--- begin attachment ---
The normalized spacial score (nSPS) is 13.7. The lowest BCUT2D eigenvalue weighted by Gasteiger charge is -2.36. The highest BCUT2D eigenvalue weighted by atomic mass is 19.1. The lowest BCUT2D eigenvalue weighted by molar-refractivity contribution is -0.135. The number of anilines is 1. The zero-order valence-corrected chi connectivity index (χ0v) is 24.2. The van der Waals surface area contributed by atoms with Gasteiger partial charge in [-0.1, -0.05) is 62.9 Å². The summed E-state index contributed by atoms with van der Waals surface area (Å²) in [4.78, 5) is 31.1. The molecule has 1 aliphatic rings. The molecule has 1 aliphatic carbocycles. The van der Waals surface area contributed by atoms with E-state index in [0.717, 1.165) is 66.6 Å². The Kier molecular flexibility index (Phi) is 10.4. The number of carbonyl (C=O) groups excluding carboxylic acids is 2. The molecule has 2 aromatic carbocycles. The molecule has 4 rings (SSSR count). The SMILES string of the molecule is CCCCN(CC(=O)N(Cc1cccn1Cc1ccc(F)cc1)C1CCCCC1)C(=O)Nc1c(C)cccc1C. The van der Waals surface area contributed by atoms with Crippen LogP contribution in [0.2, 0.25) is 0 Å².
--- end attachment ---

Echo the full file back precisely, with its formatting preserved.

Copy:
The normalized spacial score (nSPS) is 13.7. The lowest BCUT2D eigenvalue weighted by Gasteiger charge is -2.36. The highest BCUT2D eigenvalue weighted by atomic mass is 19.1. The lowest BCUT2D eigenvalue weighted by molar-refractivity contribution is -0.135. The number of anilines is 1. The zero-order valence-corrected chi connectivity index (χ0v) is 24.2. The van der Waals surface area contributed by atoms with Gasteiger partial charge in [-0.1, -0.05) is 62.9 Å². The summed E-state index contributed by atoms with van der Waals surface area (Å²) in [4.78, 5) is 31.1. The molecule has 1 aliphatic rings. The molecule has 1 aliphatic carbocycles. The van der Waals surface area contributed by atoms with E-state index in [0.717, 1.165) is 66.6 Å². The Kier molecular flexibility index (Phi) is 10.4. The number of carbonyl (C=O) groups excluding carboxylic acids is 2. The molecule has 2 aromatic carbocycles. The molecule has 4 rings (SSSR count). The SMILES string of the molecule is CCCCN(CC(=O)N(Cc1cccn1Cc1ccc(F)cc1)C1CCCCC1)C(=O)Nc1c(C)cccc1C. The van der Waals surface area contributed by atoms with Crippen LogP contribution in [0.2, 0.25) is 0 Å².